Nov. 18, 2014 | The Gazette
by: Stephanie Willsey
First of all, I should introduce myself: I am a First Nations Canadian, of the Chippewa, or Ojibwe, community of Rama, Ont. I was raised off the reserve, but only a short drive away, and I am there often.
Audra Simpson, McGill alumna and professor of Anthropology at Columbia University, will deliver the keynote address at the Aboriginal Homecoming event on Sept. 18
Sept. 9, 2014 | The Reporter
The Reporter Staff
McGill University’s Indigenous Awareness Week is designed to increase awareness at McGill about Indigenous peoples in Canada. The week honours the many Indigenous cultures across the country including First Nations, Metis and Inuit. The week also offers an opportunity to collaborate with community partners and draws active participation from McGill students, faculty and staff.
The week is organized by the Social Equity and Diversity Education Office at McGill University.
Ending Violence Against Indigenous Women:
an Awareness-Raising Fundraiser for the Native Women's Shelter of Montreal (NWSM)
Friday, Nov.29th, 6:30 PM
Thomson House Ballroom, 3650 rue McTavish
$15 Tickets include performances by Moe Clark (our MC for the evening) and Odaya,
Dinner, Speakers and a Raffle!
First Peoples’ House invites the McGill community to join in the celebration for our 12th Annual Pow Wow on Friday, September 20th, 2013.
Catch the Grand Entry at 11:00am on the Lower Field underneath the big tent. It will be a full day of traditional dancing and drumming. You can also buy products from vendors and connect with Indigenous organizations. It is free and open to the public.
Pow Wow schedule:
It is that time of year when KANATA will be publishing their wonderful journal. KANATA is an interdisciplinary student-published journal with content that focuses on topics relating to Indigenous Peoples of North America.
Mark your calendars, Friday April 12th at 5:00PM. The location is still to be determined. Pass this message to friends, professors and others who may want to attend.
Cindy Blackstock is Executive Director of the First Nations Child and Family Caring Society of Canada and is an Associate Professor at the University of Alberta.
A member of the Gitksan Nation, she has worked in the field of child and family services for over 20 years. An author of over 50 publications, her key interests include exploring, and addressing, the causes of disadvantage for Aboriginal children and families by promoting equitable and culturally based interventions.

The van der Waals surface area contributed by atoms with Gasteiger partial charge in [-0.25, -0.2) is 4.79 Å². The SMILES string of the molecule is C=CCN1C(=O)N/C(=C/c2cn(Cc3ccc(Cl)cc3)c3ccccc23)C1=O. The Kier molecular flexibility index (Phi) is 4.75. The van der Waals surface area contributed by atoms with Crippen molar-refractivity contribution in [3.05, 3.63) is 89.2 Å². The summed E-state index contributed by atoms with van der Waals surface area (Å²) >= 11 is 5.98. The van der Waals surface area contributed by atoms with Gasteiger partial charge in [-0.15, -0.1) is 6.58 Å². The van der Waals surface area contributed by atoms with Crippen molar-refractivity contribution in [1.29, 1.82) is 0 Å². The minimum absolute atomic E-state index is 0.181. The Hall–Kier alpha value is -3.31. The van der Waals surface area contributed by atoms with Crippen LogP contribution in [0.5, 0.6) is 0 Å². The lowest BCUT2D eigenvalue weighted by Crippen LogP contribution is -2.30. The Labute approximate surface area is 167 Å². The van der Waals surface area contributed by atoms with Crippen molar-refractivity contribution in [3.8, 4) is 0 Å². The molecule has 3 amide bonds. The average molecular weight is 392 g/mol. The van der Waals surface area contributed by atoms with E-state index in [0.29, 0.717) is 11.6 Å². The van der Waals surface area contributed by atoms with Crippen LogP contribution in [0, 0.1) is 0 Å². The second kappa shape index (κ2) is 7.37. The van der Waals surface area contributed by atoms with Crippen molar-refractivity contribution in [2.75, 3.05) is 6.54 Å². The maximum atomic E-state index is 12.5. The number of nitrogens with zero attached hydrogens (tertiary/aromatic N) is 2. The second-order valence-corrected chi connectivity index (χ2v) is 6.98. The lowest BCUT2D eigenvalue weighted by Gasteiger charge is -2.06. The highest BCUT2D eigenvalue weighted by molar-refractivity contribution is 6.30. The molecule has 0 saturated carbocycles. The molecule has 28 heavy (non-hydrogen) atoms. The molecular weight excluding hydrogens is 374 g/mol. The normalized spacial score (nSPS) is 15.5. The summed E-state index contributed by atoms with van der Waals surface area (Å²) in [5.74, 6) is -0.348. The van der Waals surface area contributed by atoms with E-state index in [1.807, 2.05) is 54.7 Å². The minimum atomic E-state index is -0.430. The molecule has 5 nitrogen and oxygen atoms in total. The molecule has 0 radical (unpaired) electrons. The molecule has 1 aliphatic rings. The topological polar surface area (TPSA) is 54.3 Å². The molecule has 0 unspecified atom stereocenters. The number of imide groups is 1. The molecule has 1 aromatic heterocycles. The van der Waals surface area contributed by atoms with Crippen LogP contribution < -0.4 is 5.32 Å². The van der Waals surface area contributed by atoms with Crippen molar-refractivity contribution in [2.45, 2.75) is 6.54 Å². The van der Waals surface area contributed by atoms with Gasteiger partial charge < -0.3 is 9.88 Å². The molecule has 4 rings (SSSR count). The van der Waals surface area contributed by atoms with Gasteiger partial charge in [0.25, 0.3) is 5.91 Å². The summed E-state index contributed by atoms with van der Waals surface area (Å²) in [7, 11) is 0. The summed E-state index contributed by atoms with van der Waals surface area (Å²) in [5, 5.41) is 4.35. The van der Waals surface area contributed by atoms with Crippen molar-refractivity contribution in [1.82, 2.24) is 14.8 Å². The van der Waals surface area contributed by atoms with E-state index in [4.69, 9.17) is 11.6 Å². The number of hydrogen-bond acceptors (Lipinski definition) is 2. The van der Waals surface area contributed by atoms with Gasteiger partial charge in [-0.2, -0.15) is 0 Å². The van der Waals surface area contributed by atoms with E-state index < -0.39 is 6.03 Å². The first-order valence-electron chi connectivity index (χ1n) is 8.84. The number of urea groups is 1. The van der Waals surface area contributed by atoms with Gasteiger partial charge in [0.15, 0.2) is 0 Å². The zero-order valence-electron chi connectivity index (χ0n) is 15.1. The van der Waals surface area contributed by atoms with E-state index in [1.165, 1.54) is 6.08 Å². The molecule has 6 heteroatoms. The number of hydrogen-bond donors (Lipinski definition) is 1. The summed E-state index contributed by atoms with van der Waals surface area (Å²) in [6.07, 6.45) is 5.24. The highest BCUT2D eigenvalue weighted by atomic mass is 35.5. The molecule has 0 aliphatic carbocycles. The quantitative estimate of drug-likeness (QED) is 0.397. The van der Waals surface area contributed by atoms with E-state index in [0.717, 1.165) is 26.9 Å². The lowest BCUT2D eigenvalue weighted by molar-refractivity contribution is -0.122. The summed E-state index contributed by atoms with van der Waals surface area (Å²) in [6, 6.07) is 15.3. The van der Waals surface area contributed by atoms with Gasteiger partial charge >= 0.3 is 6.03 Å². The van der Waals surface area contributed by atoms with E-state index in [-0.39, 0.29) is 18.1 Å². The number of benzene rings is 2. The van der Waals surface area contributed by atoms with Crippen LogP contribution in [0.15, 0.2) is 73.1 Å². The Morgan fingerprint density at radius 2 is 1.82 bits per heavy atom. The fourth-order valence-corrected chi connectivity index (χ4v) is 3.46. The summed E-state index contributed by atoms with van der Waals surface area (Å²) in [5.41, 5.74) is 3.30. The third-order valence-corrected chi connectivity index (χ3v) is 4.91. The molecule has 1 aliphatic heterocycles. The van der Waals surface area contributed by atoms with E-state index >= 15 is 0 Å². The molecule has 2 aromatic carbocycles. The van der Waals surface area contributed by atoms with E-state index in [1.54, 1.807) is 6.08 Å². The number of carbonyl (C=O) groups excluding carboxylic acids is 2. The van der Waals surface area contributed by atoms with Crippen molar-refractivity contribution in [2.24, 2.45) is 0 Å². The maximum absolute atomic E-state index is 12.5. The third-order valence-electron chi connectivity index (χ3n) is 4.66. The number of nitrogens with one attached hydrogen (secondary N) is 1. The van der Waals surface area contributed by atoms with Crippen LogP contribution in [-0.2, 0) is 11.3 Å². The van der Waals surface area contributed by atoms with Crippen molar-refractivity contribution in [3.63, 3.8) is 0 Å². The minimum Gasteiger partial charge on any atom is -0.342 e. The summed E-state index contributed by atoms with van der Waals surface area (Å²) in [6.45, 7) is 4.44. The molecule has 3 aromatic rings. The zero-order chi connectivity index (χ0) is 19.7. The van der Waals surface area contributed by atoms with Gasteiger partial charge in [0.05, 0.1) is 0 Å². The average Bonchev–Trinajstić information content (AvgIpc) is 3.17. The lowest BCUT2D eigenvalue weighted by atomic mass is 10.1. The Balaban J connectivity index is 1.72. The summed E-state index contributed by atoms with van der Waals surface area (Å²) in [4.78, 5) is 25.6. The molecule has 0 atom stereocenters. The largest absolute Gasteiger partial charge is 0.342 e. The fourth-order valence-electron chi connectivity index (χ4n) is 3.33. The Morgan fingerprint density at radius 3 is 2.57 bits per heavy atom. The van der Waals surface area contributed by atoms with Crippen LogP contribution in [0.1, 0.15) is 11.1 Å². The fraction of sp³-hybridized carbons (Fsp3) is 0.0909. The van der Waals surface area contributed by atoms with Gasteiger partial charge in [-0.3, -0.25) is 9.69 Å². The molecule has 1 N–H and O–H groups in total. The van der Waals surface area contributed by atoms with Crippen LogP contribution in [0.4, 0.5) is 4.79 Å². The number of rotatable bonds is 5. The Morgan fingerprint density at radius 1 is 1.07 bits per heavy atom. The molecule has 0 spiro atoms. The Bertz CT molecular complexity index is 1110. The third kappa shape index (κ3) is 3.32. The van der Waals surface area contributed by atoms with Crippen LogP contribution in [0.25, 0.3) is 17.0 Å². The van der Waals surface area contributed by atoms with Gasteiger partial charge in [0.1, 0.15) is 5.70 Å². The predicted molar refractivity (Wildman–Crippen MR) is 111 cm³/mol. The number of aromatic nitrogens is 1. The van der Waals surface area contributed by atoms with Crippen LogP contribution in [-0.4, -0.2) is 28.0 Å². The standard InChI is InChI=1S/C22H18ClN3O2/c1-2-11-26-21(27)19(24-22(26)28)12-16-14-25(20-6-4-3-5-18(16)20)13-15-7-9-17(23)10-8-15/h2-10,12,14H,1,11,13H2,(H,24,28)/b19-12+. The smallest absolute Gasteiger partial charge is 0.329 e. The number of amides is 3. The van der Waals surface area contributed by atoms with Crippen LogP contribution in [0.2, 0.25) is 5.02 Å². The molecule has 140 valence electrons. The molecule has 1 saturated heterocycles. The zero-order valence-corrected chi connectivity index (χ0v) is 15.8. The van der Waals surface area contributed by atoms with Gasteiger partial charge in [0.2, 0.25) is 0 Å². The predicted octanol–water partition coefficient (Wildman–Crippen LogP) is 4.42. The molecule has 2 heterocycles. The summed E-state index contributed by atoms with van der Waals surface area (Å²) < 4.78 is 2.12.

Since colonial contact and occupation, there have been dramatic changes to the identity, culture, and society of Indigenous peoples of Canada. In today's Candian landscape, what issues do Indigenous people face? How has colonialism impacted their traditions and everyday life, societies, and economy? What have been the successes and breakthroughs? What is the outlook for the future?
KANATA, the Undergraduate Journal of the Indigenous Studies Community of McGill University is calling for submissions for its sixth volume.
KANATA is an interdisciplinary student-published journal with content that focuses on topics relating to Indigenous Peoples of North America. In the midst of the national uprising and international movement, Idle No More, KANATA is committed to engaging in dialogue with the greater community on Indigenous issues and creating platforms for the sharing of knowledge.
This is the second event in a two-part series. Indigenous Access McGill and the First Peoples’ House are hosting Algonquin artist Nadia Myre for an artist talk on Wednesday, February 6 at 3 pm in the Wendy Patrick Room, Wilson Hall. Myre’s artwork is inspired by participant involvement as well as recurring themes of identity, language, longing and loss.
Myre returns for the Scar Project workshop on Wednesday, February 20 from 2-5 pm in the Wendy Patrick Room, Wilson Hall.